Microsoft's acquisition of WebTV for $425 million at first seemed like the conspicuous consumption of a wealthy entrepreneur indulging himself with a new toy. Although the service represented a new frontier in media, its capabilities were immature by present day standards. WebTV, for example, could not access Web sites running Java applications. But what WebTV lacked in capability, it more than made up for in potential. The Internet-TV provider had successfully brought the information-rich public network into a ubiquitous household device. And with Microsoft's resources, the potential of this media hybrid became boundless-and so too Microsoft's influence on mainstream America.

As the chief architect of the Internet-TV medium, Microsoft could control both the context in which Americans view content and the "pipes" that they use to access it in this medium. Consumers would look to WebTV to organize and deliver their financial services information, for example, depending on the Internet-TV provider to select the financial services providers that best meet their needs. And if this selection service results in a transaction, Microsoft could also require a referral fee.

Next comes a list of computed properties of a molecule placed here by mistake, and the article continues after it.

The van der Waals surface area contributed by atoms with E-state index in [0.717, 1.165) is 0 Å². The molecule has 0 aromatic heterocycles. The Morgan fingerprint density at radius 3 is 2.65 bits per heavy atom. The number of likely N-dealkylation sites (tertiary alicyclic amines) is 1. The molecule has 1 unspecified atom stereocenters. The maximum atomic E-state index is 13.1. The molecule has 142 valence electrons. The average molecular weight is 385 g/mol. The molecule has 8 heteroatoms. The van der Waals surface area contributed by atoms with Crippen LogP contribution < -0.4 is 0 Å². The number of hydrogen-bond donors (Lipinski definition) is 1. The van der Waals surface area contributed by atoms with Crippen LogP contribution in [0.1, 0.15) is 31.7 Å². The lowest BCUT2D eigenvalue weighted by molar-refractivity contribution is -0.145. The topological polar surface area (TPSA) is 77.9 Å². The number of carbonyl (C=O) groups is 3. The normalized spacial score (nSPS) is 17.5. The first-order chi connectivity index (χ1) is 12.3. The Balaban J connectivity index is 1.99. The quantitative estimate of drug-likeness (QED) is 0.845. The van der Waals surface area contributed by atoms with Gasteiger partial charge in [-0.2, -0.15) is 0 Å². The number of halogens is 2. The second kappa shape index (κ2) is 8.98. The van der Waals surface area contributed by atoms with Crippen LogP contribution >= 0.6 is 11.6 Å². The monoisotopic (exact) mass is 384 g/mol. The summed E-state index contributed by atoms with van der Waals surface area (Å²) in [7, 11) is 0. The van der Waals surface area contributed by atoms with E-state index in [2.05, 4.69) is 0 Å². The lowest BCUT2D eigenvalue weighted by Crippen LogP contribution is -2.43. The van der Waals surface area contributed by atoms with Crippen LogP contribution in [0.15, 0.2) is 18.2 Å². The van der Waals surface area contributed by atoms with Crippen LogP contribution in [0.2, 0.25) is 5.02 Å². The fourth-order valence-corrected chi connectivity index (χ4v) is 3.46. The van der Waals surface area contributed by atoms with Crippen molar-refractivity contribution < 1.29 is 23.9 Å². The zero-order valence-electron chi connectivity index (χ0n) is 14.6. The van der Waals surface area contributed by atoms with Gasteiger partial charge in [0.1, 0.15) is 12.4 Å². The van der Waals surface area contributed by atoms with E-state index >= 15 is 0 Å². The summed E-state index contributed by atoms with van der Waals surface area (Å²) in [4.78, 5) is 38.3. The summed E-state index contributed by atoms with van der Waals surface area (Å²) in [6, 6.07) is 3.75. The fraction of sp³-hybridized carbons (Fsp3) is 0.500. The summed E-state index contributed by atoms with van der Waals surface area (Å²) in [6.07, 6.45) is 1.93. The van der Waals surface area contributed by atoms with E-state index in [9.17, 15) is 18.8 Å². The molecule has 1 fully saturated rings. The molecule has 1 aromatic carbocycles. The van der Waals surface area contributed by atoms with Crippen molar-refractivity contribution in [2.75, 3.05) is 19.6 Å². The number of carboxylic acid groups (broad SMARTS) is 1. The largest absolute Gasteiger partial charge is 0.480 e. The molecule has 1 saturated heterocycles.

While this proposition is frightening to banks who see the potential of WebTV as a customer disintermediation medium, it is arguably a future that they must learn to work within, say sources. It is also a medium that could deliver a mass audience to financial service companies that create content and services that consumers relate to and request.

The alternative is for banks to attempt to develop a similar service themselves; historically speaking, that approach has cost them dearly. Rather than try to control the infrastructure, says Lee Spirer, principal in Booz Allen & Hamilton's financial services group, let the technology companies build the pipes. Banks need to concentrate on creating value within the framework so that they become necessary players in any financial services content offering. J.Bers

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